In recent years, diamond has emerged as a promising material for solid state quantum optics due to the presence of optically active point defects or so-called color centers. In particular, the negatively charged nitrogen vacancy (NV), and silicon vacancy (SiV) centers provide electronic and nuclear spins, which can be initialized, manipulated and read out via optical and microwave fields.
|Molecular structure of NV and SiV centers|
These optically accessible spin qubits can function as a spin-photon quantum interface, and can be used to realize entanglement of spins located kilometers apart, which is a key resource for quantum networks. However, building efficient interfaces between light and matter qubits requires strong light-matter interactions. The key approach towards this goal is cavity quantum electrodynamics (cQED), in which these atom-like systems are made to interact strongly with photons in optical cavities.
To this end, our lab has pioneered the development of diamond nanophotonics. Via our diamond angled etching and thin film nanofabrication techniques, developed over the years (see section on Diamond Nanofabrication), we can fabricate a variety of nanoscale optical devices in single crystal diamond. In particular, our photonic crystal nanobeam cavities provide high quality factors, and wavelength scale optical mode volumes for enhanced interaction strength between photons and diamond color centers [Nature Commun. 5, 5718 (2014)].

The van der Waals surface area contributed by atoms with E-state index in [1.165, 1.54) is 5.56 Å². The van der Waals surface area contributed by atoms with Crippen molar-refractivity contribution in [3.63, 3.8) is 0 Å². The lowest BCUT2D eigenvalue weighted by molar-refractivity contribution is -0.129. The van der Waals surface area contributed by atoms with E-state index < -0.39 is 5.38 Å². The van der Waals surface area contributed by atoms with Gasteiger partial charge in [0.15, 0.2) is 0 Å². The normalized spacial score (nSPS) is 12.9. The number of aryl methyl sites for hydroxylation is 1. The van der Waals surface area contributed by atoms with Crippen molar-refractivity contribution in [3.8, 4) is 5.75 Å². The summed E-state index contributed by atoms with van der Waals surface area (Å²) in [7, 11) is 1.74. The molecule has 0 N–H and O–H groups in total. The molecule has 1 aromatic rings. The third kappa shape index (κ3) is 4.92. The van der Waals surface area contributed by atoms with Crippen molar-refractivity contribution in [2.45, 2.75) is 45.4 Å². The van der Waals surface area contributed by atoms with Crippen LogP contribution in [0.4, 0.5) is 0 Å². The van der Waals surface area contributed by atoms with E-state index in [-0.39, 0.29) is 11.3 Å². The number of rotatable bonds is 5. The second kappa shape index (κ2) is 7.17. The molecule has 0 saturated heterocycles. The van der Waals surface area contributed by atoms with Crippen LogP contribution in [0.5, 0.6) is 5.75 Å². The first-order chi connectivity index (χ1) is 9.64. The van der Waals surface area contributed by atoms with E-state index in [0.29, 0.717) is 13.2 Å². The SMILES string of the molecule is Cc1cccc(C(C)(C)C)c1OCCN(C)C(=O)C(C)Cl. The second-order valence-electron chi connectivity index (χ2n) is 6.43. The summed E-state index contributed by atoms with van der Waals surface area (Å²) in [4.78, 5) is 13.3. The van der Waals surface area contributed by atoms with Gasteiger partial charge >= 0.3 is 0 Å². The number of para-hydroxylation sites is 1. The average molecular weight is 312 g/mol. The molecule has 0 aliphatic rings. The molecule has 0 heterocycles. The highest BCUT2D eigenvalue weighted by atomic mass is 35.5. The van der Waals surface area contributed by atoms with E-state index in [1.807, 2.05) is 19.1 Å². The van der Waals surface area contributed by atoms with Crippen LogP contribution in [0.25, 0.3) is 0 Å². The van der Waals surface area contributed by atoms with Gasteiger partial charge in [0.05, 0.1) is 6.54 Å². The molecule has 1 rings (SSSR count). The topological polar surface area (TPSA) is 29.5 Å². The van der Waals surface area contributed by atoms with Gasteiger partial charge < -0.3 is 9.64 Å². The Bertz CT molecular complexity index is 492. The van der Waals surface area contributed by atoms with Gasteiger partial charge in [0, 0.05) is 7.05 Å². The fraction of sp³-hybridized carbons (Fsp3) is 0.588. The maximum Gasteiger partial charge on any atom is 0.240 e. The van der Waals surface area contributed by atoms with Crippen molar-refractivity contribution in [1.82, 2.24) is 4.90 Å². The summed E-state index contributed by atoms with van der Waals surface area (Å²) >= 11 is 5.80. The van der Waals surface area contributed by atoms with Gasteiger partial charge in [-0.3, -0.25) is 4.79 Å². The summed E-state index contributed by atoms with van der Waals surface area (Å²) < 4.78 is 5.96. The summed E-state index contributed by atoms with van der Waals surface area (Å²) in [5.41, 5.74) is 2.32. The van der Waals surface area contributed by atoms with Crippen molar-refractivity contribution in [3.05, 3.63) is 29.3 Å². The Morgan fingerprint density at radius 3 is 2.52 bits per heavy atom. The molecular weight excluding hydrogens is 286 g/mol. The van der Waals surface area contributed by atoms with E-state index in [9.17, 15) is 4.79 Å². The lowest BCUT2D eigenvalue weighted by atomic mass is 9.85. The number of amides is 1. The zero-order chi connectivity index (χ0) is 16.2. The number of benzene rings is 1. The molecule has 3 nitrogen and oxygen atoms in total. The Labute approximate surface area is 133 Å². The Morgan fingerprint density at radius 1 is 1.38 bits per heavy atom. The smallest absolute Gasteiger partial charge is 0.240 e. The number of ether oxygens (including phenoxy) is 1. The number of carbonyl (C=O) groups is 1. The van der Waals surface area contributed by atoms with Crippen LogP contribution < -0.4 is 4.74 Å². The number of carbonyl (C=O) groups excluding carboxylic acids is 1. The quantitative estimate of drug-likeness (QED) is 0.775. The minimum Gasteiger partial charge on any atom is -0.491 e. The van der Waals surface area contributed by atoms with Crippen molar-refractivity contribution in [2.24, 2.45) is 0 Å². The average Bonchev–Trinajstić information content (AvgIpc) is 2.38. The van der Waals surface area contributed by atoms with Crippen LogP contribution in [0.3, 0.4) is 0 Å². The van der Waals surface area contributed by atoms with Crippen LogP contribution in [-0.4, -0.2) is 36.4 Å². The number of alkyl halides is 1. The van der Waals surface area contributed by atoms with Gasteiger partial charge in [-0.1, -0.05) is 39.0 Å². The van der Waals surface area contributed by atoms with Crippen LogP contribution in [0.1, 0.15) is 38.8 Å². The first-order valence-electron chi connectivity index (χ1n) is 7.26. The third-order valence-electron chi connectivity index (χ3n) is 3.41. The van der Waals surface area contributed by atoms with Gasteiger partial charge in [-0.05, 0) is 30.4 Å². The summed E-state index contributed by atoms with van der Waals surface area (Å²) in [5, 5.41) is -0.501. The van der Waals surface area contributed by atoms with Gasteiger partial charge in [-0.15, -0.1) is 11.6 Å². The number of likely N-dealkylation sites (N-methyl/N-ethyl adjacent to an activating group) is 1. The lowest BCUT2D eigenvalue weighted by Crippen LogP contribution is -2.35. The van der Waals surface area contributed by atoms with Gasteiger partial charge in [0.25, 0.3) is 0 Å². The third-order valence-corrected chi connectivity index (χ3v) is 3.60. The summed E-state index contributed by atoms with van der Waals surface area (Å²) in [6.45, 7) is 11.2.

|Angle etched photonic crystal nanobeam cavities in diamond|
|Diamond nanowire array, and corresponding confocal microscope image showing fluorescence from single NVs in the wires|
Our initial efforts on diamond quantum photonics with NV centers focused on improving photon collection efficiency [Nature Nanotech. 5, 195 (2010)], and enhancing emission of coherent optical photons in the zero phonon line by coupling them to nano-cavities [Nano Lett., 12 (3), 2012]. Our NV-diamond nanowire devices with NV centers have found application in sensing as high spatial resolution scanning probe magnetometers [Nature Nanotech. 7, 320 (2012)].
|Targeted implantation of SiV centers in diamond nanobeams|
More recently, we have exploited the favorable optical properties of SiV centers, and the capability to deterministically position them in nano-cavities to realize a cQED based single photon switch [manuscript in preparation]. Our ongoing efforts towards next-generation devices include fiber-integration to develop an on-demand high bandwidth single photon source, which can have far-reaching applications in linear and nonlinear quantum optical computing. In particular, this will enable high bandwidth spin-photon entanglement generation, which is essential to realize multi-node quantum networks.